A Heart Divided

I honestly don’t know what happened. I wasn’t adjusting the radio. I wasn’t fiddling with my phone. My hands were on the steering wheel at 10 and 2.

As I approached the intersection, I remember thinking, “Why are they turning?” As soon as the thought went through my mind, my car entered the intersection. And that’s when it clicked in my head; they were turning because they had a green arrow. I had just run the red light.

All afternoon I replayed it in my head. Thankfully, one of the turning drivers noticed I wasn’t stopping and he slammed on his brakes. No one was hurt, nothing was damaged, and (thankfully) no tickets were passed out.

As I went about my day—breakfast with some friends, the afternoon at work, studying for mid-terms—I couldn’t get it out of my head. I tend to think of myself as a pretty cautious driver. In some ways, I wish I’d gotten a ticket. I certainly deserved one.

The more I thought about what had happened, the less productive I became that day. Conversations with friends kept turning back towards what I’d done. Every customer I helped got jittery service as my head kept re-visiting that intersection. My homework was about as productive as pushing sand up hill. My head just wasn’t in it.

It made me think of a famous speech by Abraham Lincoln. In his acceptance speech for the presidential nomination he quoted Luke 11:17.  In the text Jesus says, “Any kingdom divided against itself will be ruined, and a house divided against itself will fall.”

A lot of things can make us feel divided. Fear for our families, friends, and futures. Uncertainty in our government, economy, and leaders. Guilt over mistakes, failures, and running red lights. The reality is, when our hearts get divided, the world makes a little less sense.

The more I think about it, I realize I might have been a bit divided that morning in my car. While I wasn’t fiddling with anything in the car, and my eyes were solidly on the road, my mind was fiddling with a million and one projects, and my brain could not have been more distracted.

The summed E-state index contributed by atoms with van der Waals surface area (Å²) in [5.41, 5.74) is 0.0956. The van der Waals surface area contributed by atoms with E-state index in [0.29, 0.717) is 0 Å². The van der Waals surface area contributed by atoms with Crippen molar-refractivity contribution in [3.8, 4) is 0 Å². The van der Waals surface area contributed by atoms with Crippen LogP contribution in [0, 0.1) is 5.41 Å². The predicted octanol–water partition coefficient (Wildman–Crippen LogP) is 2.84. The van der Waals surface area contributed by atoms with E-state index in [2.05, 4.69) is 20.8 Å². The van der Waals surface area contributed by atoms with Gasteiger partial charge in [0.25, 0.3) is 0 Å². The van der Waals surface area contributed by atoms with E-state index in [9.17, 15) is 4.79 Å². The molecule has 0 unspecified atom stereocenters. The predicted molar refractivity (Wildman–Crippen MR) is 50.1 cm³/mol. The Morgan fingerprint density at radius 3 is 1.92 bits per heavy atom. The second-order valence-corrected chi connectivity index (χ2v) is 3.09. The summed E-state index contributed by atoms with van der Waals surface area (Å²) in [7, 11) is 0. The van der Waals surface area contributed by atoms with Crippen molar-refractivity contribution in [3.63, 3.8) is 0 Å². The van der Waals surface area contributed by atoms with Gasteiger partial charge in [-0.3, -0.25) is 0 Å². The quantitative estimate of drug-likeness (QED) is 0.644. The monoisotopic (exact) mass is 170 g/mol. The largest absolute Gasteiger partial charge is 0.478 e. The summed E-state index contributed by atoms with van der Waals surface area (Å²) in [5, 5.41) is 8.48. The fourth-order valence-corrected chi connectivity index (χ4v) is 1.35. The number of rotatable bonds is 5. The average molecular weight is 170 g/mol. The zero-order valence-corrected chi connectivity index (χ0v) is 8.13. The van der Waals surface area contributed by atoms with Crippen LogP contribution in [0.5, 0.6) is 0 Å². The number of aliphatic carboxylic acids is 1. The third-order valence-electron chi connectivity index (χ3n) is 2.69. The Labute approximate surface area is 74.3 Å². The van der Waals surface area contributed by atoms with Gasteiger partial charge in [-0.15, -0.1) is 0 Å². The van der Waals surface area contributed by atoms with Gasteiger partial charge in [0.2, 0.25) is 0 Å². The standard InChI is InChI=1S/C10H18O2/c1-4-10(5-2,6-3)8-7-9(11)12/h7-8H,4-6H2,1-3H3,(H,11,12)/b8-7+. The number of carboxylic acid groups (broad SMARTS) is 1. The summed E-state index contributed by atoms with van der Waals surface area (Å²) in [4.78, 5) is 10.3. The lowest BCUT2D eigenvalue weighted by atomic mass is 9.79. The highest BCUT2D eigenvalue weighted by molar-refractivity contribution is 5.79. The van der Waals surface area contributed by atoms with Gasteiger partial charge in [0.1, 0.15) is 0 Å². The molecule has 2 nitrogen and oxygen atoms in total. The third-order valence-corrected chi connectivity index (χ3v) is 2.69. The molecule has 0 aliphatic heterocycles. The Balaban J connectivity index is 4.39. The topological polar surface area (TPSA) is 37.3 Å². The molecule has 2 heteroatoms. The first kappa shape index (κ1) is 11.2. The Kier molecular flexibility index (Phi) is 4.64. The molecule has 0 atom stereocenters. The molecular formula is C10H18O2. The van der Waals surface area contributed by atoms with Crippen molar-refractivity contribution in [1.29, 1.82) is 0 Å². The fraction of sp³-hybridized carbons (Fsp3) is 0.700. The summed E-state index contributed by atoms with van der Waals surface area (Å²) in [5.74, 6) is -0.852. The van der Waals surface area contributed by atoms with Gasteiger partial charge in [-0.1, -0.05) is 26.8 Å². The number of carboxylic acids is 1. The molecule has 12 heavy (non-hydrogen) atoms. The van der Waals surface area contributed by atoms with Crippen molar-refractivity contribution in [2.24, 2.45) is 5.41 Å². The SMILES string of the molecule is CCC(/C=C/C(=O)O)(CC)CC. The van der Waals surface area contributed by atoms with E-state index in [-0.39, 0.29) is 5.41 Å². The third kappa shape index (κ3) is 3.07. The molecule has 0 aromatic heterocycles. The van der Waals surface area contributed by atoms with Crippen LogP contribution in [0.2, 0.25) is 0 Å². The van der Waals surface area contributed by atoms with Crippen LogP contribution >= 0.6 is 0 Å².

As I’ve been doing a little bible study this week, I’ve really been focused on this idea of broken hearts. I found one verse that jumped out to me. In Philippians 4:6 Paul says, “Don’t worry about anything but pray about everything. With a thankful hearts, offer up your prayers and requests to God.”

I tend to be one of those people who believes I can fix everything. There were certainly things I was wishing I could fix that morning when I got into my car. But as I replay that morning, I wonder how it could have been different. What if I’d gotten up thankful for a new day? What If I’d taken a few minutes to say “Hey God! Let’s go have an adventure today!”? What if I’d been excited for opportunities I had—time with friends, a chance to work—instead of stressing about just getting it all done?

But the reality is, I wasn’t thankful. I was angry, I was stressed, and I ran a red light.

I think sometimes we need red lights in life. We need things that remind us to stop worrying, to stop fearing, and to stop feeling guilty. Because if we focus on things that scare us and things that we can’t control, we wind up going too fast in different directions with no clue as to what is going on around us. By taking time to stop and  remember the things that matter—things like family and friends and the dawn of a new day—we can realize that our lives are held together, not by worry, but through faith, hope, and love. 

So this week, I’m trying to be a little more deliberate (and not just in my driving.) I’m trying to focus on the things I am thankful for rather than the things I can’t fix. I’m trying to spend a few minutes consciously aware of God and the great adventure he is taking with me. And I’m trying to let Him take care of the things that worry me.

As for you, I hope you too can find something in your heart to be thankful for. And if you are driving through my town this weekend…watch out!

Zach Herzog

 

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